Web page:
"It is all based on how the guys come back and work hard," Wilkinson said, shortly after North Carolina ended UW's season with an 88-82 loss in the Elite Eight of the NCAA Tournament last Sunday. "They've been a part of this now. They've had a taste of being here and they want to get back and it's all going to be on the future."
Players like Wilkinson, Devin Harris and Kirk Penney have defined UW's program in recent seasons, as it has continued a rise to prominence that Dick Bennett's Badgers kicked into overdrive with a Final Four appearance five years ago.
Now, with five seniors on their way out the door, the question is what next? Is the best behind them, or are the Badgers just getting started?
Take the latter. Wisconsin is not going to be knocked off its ever rising pedestal any time soon.
"I think we're right in the position," said outgoing senior guard Clayton Hanson. "Guys are going to commit to it. Year in, year out we're going to compete."
Pride in UW hoops may be running at an all-time high, even higher than it flowed with that magical 2000 Final Four run. That campaign is now a part of Wisconsin's legacy, the past four seasons part of a continuum on the rise to glory. Bo Ryan's first four campaigns have produced victory totals of 19, 24, 25 and 25, the best one, two, three and four year span in school history.
These are good things, but the five departing seniors leave questions in their wake.
Who replaces the leadership UW's seniors embodied, especially Wilkinson, Hanson and Sharif Chambliss?
Who replaces Wilkinson, Morley and Andreas Helmigk in UW's post depth?
These questions will not be answered definitively until the 2005-06 season begins and may be asked repeatedly during that year.
What is clear, though, is that Wisconsin has plenty of reasons to be anxious to see that future realized.
First, it is important to acknowledge that the Big Ten is going to be loaded next season. Illinois, Michigan State, Iowa, Wisconsin, Indiana, Ohio State and Minnesota will look like tourney teams on paper, and Michigan and Northwestern should be competitive. This may be UW's toughest conference race since Ryan took over but the Badgers have the potential to remain one of the league's elite.
The Badgers have plenty of talented pieces left to complete their puzzle. Forward Alando Tucker is a star in the making. He will be one of the best players in the Big Ten next season and could garner him some All-America honors if he continues to improve.
While Tucker will be UW's driving force, and likely the team's strongest leader, next season, another junior-to-be, guard Kammron Taylor, will be directing the show. Taylor played both guard positions this season and may do so again next year, but as the most experienced returning guard there is no question that he will have hefty responsibilities. Both he and Tucker will likely play 31-34 minutes a game.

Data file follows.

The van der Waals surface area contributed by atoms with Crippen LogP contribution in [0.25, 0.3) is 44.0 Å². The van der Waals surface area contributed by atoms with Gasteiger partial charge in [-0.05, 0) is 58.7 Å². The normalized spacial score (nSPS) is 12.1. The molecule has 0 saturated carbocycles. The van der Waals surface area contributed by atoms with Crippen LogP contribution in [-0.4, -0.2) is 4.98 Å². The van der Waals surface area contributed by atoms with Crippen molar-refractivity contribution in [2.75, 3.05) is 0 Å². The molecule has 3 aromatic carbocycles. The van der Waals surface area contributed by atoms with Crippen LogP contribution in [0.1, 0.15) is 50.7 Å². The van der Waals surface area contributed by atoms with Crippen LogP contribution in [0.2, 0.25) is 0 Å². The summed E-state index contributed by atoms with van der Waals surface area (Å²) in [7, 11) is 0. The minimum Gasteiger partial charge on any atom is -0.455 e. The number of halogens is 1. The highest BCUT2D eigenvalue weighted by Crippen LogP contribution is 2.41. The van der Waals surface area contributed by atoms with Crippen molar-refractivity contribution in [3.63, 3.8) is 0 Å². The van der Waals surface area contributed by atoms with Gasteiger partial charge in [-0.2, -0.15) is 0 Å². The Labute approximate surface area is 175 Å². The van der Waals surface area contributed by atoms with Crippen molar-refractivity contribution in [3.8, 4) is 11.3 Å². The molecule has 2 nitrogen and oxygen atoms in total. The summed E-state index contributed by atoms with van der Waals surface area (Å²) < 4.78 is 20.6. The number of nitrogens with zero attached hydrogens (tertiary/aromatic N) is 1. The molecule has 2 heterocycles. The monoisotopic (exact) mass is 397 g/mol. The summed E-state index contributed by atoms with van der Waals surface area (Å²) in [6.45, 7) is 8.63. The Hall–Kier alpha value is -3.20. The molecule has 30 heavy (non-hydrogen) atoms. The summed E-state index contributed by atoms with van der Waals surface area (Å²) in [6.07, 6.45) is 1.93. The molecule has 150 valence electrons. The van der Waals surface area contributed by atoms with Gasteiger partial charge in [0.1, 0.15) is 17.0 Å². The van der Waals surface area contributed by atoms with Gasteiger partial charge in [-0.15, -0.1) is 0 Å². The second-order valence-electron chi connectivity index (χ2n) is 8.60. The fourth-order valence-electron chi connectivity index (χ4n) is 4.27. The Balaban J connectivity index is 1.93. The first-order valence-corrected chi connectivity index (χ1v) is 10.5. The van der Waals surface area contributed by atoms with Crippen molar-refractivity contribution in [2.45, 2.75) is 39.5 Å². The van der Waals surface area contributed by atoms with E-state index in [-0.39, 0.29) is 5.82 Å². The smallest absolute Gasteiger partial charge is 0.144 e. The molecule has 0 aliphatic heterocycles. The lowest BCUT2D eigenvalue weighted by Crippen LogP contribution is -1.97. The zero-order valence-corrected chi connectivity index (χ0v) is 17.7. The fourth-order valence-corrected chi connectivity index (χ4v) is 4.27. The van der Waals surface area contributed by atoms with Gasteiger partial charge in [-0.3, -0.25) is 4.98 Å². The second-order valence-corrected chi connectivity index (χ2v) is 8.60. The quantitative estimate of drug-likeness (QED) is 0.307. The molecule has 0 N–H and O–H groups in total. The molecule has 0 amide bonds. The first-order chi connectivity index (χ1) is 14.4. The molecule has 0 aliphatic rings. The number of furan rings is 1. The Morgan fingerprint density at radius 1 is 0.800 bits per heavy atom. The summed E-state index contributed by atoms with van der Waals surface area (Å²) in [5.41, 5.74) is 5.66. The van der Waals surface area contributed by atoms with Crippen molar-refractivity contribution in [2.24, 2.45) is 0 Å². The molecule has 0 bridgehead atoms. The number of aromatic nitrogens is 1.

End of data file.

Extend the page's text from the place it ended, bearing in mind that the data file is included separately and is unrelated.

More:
After that tandem, though, things become foggy, with a collection of players who could all rise up to earn quality minutes or starting jobs.
Consider, first, the question of a post presence. The Big Ten, which has been a guard dominated league in recent seasons, is going to be loaded next year with post players such as James Augustine (Illinois), Paul Davis (Michigan State), Carl Landry (Purdue), Terrence Dials (Ohio State), D.J. White (Indiana) and Vedran Vukusic (Northwestern), not to mention smaller, but no less adept inside presences such as UW's Tucker and Iowa's Greg Brunner.
The Badgers will need their trio of near 7-footers — Brian Butch, Greg Stiemsma and Jason Chappell — to step up and perform at a high level on the defensive end. In brief auditions during the NCAA Tournament, Stiemsma and Chappell played very well defensively. Butch is less physical on defense but has the most potential offensively. UW is not going to replace Wilkinson but there is enough post talent left that the position should not become a weakness.
In order to keep defenses from collapsing on Tucker and Taylor as they attack the lane, UW will have to find some trustworthy 3-point shooters. That starts with Tucker and Taylor themselves. Neither is a pure shooter like the aforementioned senior quartet, but they have each proven able to make 3s at a decent rate and they have a summer to hone that skill.
Potential sharpshooters? Butch is one. Forward Ray Nixon, the lone senior-to-be, is another.
UW's prospective 2005-06 roster is guard light, with only Taylor, sophomore-to-be Michael Flowers, redshirt freshman-to-be DeAaron Williams and incoming freshman Mickey Perry on scholarship. Williams is more of a wing player, an athletic slasher who can finish with the best of them. Flowers, on the other hand, may end up the starting point guard, sliding Taylor to the ‘2' when he is in the game. Flowers is a competent ball handler and strong defender who has exceptional confidence. He needs to improve his shot and could be more sound with the ball but he will enter the fall as the team's second most experienced guard.
"We are a talented team," Taylor said. "We are young. Me and Alando we have two years left. Flowers, Greg, Butch they got three years left. The way the guys are going to develop is going to be a real big issue."
The x-factors are incoming recruits Joe Krabbenhoft and Marcus Landry. Krabbenhoft has the potential to play the ‘2', ‘3' or the ‘4' and comes in as the top ranked prospect heading to any Big Ten program. Landry, the brother of Purdue star Carl Landry, is an exceptional athlete who could play the ‘3' or the ‘4'. He is the second highest ranked prospect heading to the Big Ten in the fall. Both will be in the mix for significant playing time next year.
"As a graduate, someone who was part of this thing and then moves on, I'm going to be proud wearing a Wisconsin shirt down the road," Hanson said.
And he will be cheering for many, many victories in the years to come.